Movie Review: Southpaw

“Southpaw” is, of course, the term for a left-handed athlete or just plain left-hander, which is one of the more positive terms, as “left-handed” translated from other languages often means something like clumsy, ill-mannered or possessed by the devil. However, as many have noticed pre-release, the star of the new movie, Jake Gyllenhaal, is right-handed, so where does the title meaning come in? The truth is that it comes from a training tip from Jake’s movie coach, Forest Whitaker, who is helping him get his groove back and earn redemption in the Big Match, but it’s slipped in during a montage when he advises Jake to fight well, in the southpaw stance. We never get a full conversation, unaccompanied by music encouraging the star to put one foot in front of the other, about the pros and cons of this training technique, but it does – spoiler – come in handy in the end. Now this is also a metaphor for life, but still, it’s an awfully casual way to explain what is supposed to be the movie title. Maybe they just had a struggle coming up with a name in the first place and wound up picking one at random that didn’t sound too terrible.

If you’ve seen the trailer for “Southpaw,” you’ve seen all the main spoilers, so nothing in this review will come as a great surprise.  Jake plays (heavy symbolism alert) boxer Billy Hope, who grew up in a Hell’s Kitchen orphanage and married his childhood sweetheart (Rachel McAdams).  Now he’s mega-successful, has a lot of friends and admirers, and a mansion, multiple cars, etc.  He also has a precocious young daughter, Oona Laurence, who is a good actress but still left me wondering how Jake and Rachel could produce such an average looking child.  Anyway, when the movie opens, Jake isn’t doing quite as well in his matches as his wife thinks.  She believes he should back off and take a break, but there’s this rival, the arrogant, trash talking Miguel (played also by an actor named Miguel Gomez) who keeps popping up and taunting Jake about being too cowardly to fight him.  So the stage is set for a tragedy, which leaves Jake without his assets, many of his friends, the respect of the boxing community, his wife, and finally, his daughter, who is taken into custody by child protective services, so he can get his act together.

As mentioned, Jake takes refuge at a down-at-the-heels gym, owned and run by Forest Whitaker, who sees himself (in sports movie tradition) as a mentor to disadvantaged minority youths, as well as a coach.  To help Jake satisfy the requirements needed to release Oona, he gives him a menial job and begins to train him.  There’s no professional pressure at first, as Jake has been suspended, but soon fate comes knocking, and regulations be damned, a charity match is arranged between Jake and another guy, and then (due to much improved behavior) Jake is now free to face his big rival in the ring.  After Jake proves his humility by being nice to the youths at the gym and painting both sides of the fence so to speak, he is ready to train, montage-style, – and perhaps win.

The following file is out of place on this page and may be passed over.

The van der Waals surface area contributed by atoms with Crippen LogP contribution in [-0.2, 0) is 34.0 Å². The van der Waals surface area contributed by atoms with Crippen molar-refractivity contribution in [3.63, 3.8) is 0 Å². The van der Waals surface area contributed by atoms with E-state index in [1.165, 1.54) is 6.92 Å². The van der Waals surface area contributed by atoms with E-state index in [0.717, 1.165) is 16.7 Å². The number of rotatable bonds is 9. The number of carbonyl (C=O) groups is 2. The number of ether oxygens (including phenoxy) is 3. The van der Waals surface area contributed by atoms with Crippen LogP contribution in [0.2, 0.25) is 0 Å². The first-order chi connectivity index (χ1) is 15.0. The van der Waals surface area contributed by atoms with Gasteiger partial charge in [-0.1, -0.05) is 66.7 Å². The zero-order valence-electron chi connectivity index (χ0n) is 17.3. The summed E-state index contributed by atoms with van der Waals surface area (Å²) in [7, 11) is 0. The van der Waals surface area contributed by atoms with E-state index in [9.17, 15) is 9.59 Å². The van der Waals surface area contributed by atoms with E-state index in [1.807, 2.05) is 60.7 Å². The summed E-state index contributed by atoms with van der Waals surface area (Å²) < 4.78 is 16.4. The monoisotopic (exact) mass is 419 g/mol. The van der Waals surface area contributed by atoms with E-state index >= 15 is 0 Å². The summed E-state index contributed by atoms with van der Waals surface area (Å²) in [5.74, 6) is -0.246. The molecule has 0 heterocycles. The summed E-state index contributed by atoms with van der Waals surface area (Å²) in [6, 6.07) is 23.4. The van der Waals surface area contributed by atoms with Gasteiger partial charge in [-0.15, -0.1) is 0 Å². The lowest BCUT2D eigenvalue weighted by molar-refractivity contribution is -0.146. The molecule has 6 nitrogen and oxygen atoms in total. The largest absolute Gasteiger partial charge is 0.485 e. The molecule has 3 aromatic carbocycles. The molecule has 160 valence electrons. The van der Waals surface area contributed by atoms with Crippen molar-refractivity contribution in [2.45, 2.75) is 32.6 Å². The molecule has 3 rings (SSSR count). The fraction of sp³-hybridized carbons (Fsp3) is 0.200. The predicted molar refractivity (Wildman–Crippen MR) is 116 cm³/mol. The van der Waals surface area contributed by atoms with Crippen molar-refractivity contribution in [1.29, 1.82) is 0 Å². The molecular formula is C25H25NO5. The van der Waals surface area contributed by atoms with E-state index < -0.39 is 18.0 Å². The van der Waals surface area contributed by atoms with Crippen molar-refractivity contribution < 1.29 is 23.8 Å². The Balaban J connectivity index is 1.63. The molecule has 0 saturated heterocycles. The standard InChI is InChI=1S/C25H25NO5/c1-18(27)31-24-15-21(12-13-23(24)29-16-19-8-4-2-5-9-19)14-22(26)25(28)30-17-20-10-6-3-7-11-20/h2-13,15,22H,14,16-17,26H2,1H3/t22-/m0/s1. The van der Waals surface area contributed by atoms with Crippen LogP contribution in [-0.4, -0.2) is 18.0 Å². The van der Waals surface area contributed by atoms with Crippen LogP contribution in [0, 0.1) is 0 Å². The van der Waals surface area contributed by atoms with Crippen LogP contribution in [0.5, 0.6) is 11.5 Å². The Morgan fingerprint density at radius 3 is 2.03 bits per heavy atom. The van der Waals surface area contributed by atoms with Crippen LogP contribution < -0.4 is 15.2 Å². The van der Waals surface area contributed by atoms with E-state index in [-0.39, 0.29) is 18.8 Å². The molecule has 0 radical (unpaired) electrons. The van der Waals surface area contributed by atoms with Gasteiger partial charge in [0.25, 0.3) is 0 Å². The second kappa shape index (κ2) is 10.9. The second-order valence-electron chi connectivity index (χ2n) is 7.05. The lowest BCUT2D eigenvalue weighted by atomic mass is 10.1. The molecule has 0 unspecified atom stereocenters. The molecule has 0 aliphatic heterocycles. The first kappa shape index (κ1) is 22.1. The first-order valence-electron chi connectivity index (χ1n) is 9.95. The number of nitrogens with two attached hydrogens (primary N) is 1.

As plenty of reviewers have already noted, this is a very formulaic sports movie with no surprising plot twists to speak of.   There is a lot of cussing (at least five f-bombs in that many minutes in the opening scene) and amazingly enough, a lot of violence.  At one point, Jake’s now former manager advises his flunkies to follow Jake out and make sure he doesn’t destroy anything on the way; this is about all the humor you’re going to find in the movie.  As he did in “Nightcrawler,” Jake also gets to express emotional anguish by smashing a mirror, which seems to be a popular way for actors to demonstrate that they are in pain, when their character is too inarticulate to convey this through words.  I felt the director overdid the panning to the daughter during Jake’s Big Match in order to generate heart-warmingness, but if you like boxing, this is a perfectly good movie to spend a couple hours watching.

 

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